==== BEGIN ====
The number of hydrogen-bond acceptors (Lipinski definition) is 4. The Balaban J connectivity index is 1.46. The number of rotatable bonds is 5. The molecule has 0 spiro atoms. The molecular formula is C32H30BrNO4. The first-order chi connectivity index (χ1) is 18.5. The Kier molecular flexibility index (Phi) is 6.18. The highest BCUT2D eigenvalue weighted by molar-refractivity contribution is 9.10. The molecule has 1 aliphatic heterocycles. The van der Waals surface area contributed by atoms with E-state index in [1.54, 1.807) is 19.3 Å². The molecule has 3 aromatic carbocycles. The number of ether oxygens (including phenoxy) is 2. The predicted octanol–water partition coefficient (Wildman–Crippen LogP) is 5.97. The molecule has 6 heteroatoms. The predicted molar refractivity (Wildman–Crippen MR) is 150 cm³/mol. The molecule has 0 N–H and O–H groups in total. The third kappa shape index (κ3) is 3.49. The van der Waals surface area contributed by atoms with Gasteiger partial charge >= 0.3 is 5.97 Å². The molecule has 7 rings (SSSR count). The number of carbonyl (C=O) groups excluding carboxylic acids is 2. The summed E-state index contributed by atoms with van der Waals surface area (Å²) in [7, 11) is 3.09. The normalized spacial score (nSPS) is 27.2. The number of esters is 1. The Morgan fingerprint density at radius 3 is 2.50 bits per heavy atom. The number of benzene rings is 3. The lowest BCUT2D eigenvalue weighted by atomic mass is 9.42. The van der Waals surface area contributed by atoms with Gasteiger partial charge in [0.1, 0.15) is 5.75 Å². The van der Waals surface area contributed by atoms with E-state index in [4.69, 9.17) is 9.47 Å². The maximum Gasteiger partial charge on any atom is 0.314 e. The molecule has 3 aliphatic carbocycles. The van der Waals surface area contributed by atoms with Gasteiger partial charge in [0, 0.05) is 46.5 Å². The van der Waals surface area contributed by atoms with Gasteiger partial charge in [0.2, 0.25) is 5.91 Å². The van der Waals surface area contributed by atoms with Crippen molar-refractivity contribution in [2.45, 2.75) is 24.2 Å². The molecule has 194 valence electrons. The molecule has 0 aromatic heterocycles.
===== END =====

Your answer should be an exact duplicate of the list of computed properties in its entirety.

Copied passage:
The number of hydrogen-bond acceptors (Lipinski definition) is 4. The Balaban J connectivity index is 1.46. The number of rotatable bonds is 5. The molecule has 0 spiro atoms. The molecular formula is C32H30BrNO4. The first-order chi connectivity index (χ1) is 18.5. The Kier molecular flexibility index (Phi) is 6.18. The highest BCUT2D eigenvalue weighted by molar-refractivity contribution is 9.10. The molecule has 1 aliphatic heterocycles. The van der Waals surface area contributed by atoms with E-state index in [1.54, 1.807) is 19.3 Å². The molecule has 3 aromatic carbocycles. The number of ether oxygens (including phenoxy) is 2. The predicted octanol–water partition coefficient (Wildman–Crippen LogP) is 5.97. The molecule has 6 heteroatoms. The predicted molar refractivity (Wildman–Crippen MR) is 150 cm³/mol. The molecule has 0 N–H and O–H groups in total. The third kappa shape index (κ3) is 3.49. The van der Waals surface area contributed by atoms with Gasteiger partial charge >= 0.3 is 5.97 Å². The molecule has 7 rings (SSSR count). The number of carbonyl (C=O) groups excluding carboxylic acids is 2. The summed E-state index contributed by atoms with van der Waals surface area (Å²) in [7, 11) is 3.09. The normalized spacial score (nSPS) is 27.2. The number of esters is 1. The Morgan fingerprint density at radius 3 is 2.50 bits per heavy atom. The number of benzene rings is 3. The lowest BCUT2D eigenvalue weighted by atomic mass is 9.42. The van der Waals surface area contributed by atoms with Gasteiger partial charge in [0.1, 0.15) is 5.75 Å². The van der Waals surface area contributed by atoms with E-state index in [4.69, 9.17) is 9.47 Å². The maximum Gasteiger partial charge on any atom is 0.314 e. The molecule has 3 aliphatic carbocycles. The van der Waals surface area contributed by atoms with Gasteiger partial charge in [0, 0.05) is 46.5 Å². The van der Waals surface area contributed by atoms with Gasteiger partial charge in [0.2, 0.25) is 5.91 Å². The van der Waals surface area contributed by atoms with Crippen molar-refractivity contribution in [2.45, 2.75) is 24.2 Å². The molecule has 194 valence electrons. The molecule has 0 aromatic heterocycles.